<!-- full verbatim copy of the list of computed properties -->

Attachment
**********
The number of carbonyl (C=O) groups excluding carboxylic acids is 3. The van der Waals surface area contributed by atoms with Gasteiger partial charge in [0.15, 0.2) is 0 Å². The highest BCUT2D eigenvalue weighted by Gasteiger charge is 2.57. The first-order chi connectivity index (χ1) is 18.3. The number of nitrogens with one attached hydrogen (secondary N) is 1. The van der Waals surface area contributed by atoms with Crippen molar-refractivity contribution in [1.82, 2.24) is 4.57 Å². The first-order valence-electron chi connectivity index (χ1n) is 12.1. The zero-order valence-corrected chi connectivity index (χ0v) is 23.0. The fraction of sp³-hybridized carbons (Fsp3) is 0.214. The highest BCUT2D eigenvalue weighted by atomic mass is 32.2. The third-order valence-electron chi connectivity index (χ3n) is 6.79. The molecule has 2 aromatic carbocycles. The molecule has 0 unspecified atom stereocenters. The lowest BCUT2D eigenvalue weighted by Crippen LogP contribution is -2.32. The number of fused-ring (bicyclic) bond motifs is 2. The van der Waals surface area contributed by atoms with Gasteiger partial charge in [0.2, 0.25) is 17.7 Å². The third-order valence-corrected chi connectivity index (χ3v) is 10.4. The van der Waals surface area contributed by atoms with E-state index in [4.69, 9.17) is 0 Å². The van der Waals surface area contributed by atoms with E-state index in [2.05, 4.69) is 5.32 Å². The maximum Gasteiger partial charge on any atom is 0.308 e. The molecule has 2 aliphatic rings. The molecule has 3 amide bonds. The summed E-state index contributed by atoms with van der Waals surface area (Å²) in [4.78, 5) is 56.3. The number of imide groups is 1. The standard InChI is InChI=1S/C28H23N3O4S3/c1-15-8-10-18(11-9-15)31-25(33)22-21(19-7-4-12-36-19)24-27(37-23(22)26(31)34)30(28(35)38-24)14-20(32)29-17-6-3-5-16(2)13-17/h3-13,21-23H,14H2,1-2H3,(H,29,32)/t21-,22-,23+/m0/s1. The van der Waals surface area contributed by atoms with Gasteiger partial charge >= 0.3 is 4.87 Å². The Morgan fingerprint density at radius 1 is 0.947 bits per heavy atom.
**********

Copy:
The number of carbonyl (C=O) groups excluding carboxylic acids is 3. The van der Waals surface area contributed by atoms with Gasteiger partial charge in [0.15, 0.2) is 0 Å². The highest BCUT2D eigenvalue weighted by Gasteiger charge is 2.57. The first-order chi connectivity index (χ1) is 18.3. The number of nitrogens with one attached hydrogen (secondary N) is 1. The van der Waals surface area contributed by atoms with Crippen molar-refractivity contribution in [1.82, 2.24) is 4.57 Å². The first-order valence-electron chi connectivity index (χ1n) is 12.1. The zero-order valence-corrected chi connectivity index (χ0v) is 23.0. The fraction of sp³-hybridized carbons (Fsp3) is 0.214. The highest BCUT2D eigenvalue weighted by atomic mass is 32.2. The third-order valence-electron chi connectivity index (χ3n) is 6.79. The molecule has 2 aromatic carbocycles. The molecule has 0 unspecified atom stereocenters. The lowest BCUT2D eigenvalue weighted by Crippen LogP contribution is -2.32. The number of fused-ring (bicyclic) bond motifs is 2. The van der Waals surface area contributed by atoms with Gasteiger partial charge in [0.2, 0.25) is 17.7 Å². The third-order valence-corrected chi connectivity index (χ3v) is 10.4. The van der Waals surface area contributed by atoms with E-state index in [4.69, 9.17) is 0 Å². The van der Waals surface area contributed by atoms with E-state index in [2.05, 4.69) is 5.32 Å². The maximum Gasteiger partial charge on any atom is 0.308 e. The molecule has 2 aliphatic rings. The molecule has 3 amide bonds. The summed E-state index contributed by atoms with van der Waals surface area (Å²) in [4.78, 5) is 56.3. The number of imide groups is 1. The standard InChI is InChI=1S/C28H23N3O4S3/c1-15-8-10-18(11-9-15)31-25(33)22-21(19-7-4-12-36-19)24-27(37-23(22)26(31)34)30(28(35)38-24)14-20(32)29-17-6-3-5-16(2)13-17/h3-13,21-23H,14H2,1-2H3,(H,29,32)/t21-,22-,23+/m0/s1. The van der Waals surface area contributed by atoms with Gasteiger partial charge >= 0.3 is 4.87 Å². The Morgan fingerprint density at radius 1 is 0.947 bits per heavy atom.